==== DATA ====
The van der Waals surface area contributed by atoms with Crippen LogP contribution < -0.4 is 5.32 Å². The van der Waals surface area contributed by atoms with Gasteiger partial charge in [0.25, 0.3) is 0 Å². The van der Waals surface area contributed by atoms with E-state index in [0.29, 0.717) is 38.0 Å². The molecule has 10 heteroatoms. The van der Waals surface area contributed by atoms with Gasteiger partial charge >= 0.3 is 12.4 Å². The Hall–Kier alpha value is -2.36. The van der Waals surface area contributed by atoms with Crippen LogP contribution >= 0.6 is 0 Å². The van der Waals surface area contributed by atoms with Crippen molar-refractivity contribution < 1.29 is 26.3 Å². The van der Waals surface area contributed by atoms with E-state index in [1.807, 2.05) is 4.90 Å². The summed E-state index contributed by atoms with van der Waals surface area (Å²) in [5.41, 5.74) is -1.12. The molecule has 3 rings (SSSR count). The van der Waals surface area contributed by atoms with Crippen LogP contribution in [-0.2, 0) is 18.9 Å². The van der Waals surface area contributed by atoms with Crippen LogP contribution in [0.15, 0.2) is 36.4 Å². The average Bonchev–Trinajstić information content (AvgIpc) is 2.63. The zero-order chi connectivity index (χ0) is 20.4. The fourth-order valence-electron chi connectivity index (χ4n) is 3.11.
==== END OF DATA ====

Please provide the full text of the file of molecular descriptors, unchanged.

The van der Waals surface area contributed by atoms with Crippen LogP contribution < -0.4 is 5.32 Å². The van der Waals surface area contributed by atoms with Gasteiger partial charge in [0.25, 0.3) is 0 Å². The van der Waals surface area contributed by atoms with E-state index in [0.29, 0.717) is 38.0 Å². The molecule has 10 heteroatoms. The van der Waals surface area contributed by atoms with Gasteiger partial charge >= 0.3 is 12.4 Å². The Hall–Kier alpha value is -2.36. The van der Waals surface area contributed by atoms with Crippen LogP contribution >= 0.6 is 0 Å². The van der Waals surface area contributed by atoms with Crippen molar-refractivity contribution < 1.29 is 26.3 Å². The van der Waals surface area contributed by atoms with E-state index in [1.807, 2.05) is 4.90 Å². The summed E-state index contributed by atoms with van der Waals surface area (Å²) in [5.41, 5.74) is -1.12. The molecule has 3 rings (SSSR count). The van der Waals surface area contributed by atoms with Crippen LogP contribution in [-0.2, 0) is 18.9 Å². The van der Waals surface area contributed by atoms with Crippen LogP contribution in [0.15, 0.2) is 36.4 Å². The average Bonchev–Trinajstić information content (AvgIpc) is 2.63. The zero-order chi connectivity index (χ0) is 20.4. The fourth-order valence-electron chi connectivity index (χ4n) is 3.11.